Plain English

This one comes from a post a little while back (I Posted This Because Reasons), where I promised I’d talk a little about ‘plain English’.  This one’s a bit technical and dry, so I’m going to try and keep this both brief and entertaining.

Have you ever tried to read anything that was written at the beginning of the century?  Particularly anything academic?  It’s like trying to wade through a swamp, with the pesky midges and mosquitos of ‘will this damned sentence ever end?‘ biting you in the ass all the way.  Heck, some modern academia is still like this.  As any student will tell you, there’s one in every essay.

Where in the heck did this come from?  Is it just that people were smarter and more literate then?  Is it just different writing styles?  Different usage of words?
Weeeeellllll, yes and no.  Except for that first one – the answer to that one is hell no, but we’ll get to that in a moment.  The problem actually goes way, way back to the 17th Century.  See, English has had this hangover for a long time from the Norman Invasion.  After that, the native language – English – was a peasant tongue.  If you were educated and refined and civilised, you spoke French.  Later, this extended to Latin as well.  Basically, for a very long time, the language in fashion wasn’t English.  There’s a reason Chaucer was so revolutionary, writing his stories in English.
At any rate, eventually English sort of found its feet, and the language went on its merry way as the primary language of the country – the one used for all the important stuff, too.  But there was still (and this is partly speculation on my part, so don’t take this as academically rigorous) still a feeling that, in order to write academically, you had to distinguish yourself from the rest of the language.  I’ve no idea how much this has been influenced by other languages in other countries – I don’t know enough about enough of them to tell you how different the formal types of language differ there.  It could well be that there are long traditions in other countries (particularly the French, Latin, Greek, etc. that English speakers used to show off their knowledge and education by learning) have influenced English into this idea as well.

Of course, the ‘academic writing is for the educated’ thing had another influence – in the 17th Century (and a little later, and most likely earlier as well), it was a kind of marker of intelligence, being able to read the most famous books of the time.  Therefore, people would try to increase status by writing and reading the most obtusely-written books possible.  Hence that endless-sentence thing I mentioned earlier.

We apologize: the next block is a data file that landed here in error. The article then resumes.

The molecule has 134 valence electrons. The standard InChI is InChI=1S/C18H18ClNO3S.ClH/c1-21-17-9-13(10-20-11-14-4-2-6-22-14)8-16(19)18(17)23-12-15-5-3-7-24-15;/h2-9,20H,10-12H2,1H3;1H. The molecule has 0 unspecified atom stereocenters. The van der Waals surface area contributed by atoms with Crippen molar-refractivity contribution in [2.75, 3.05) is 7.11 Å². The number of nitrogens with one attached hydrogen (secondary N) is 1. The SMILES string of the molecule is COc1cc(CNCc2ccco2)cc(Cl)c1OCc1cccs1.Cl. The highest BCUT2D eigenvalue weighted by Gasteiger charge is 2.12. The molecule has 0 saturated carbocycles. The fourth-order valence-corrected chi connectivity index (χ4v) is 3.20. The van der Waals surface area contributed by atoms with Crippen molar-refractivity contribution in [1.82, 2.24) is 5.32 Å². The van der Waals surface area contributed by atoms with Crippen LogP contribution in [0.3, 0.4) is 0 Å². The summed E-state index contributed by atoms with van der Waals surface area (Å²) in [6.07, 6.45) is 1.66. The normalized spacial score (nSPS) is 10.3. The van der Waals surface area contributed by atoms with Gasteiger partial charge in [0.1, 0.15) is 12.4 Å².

Nowadays, we’re kind of recovering from that.  As more and more people are educated, and more an more people are requesting access to these books, people have started to complain about the language.

And this is where the Plain English movement comes in.  It’s not new – heck, the term was coined by Chaucer (IIRC), so we’re definitely not the first people to think of this.  It’s just probably the first time it’s actually been a major discussion in the world of academic writing.
Possibly.  If I’ve understood this right.

Quick note: Plain English does not mean dumbed-down.  It doesn’t mean using only the simple ways to express things.  It certainly doesn’t mean using high-school (or worse, primary-school) language to describe University-level (or PhD-level, or higher) concepts.  It just means not deliberately making things difficult to read.  It means no run-on sentences.  It means paragraphs are separated out into easy chunks, rather than having pages and pages of text.  It means choosing the simplest word that still means what you need it to mean.  Jargon is OK.  Saying “the material is a superconductor, and this one is highly electronegative” is perfectly acceptable – the people who are interested in reading will either know these words or be willing to look them up in order to understand.  Saying “the level of verisimilitude in the movie is to be highly appraised” when you mean “I was impressed by how realistic the movie was” is just plain silly.

Me?  I’m entirely behind this movement.  I’m a child of the Internet – I like my information accessible and easily spread.
And I suppose I’ll always be a creative writer before an academic one. I’m always going to believe in making things as fun as possible for people to read, no matter what the information I’m conveying is.

For more information, check these guys out:

Plain English Foundation

I’m going to stop now, before I sound any more like PSA.

3 thoughts on “Plain English

    • Thanks – it’s actually a really interesting topic. Or maybe I’m just a dork. I’d actually love to meet someone who’s against the Plain English movement and have a discussion with them – I’ve never really met anyone, so I bet there’s some interesting arguments there.

  1. Pingback: Why I Don’t Write YA Fiction | Whimsy and Metaphor

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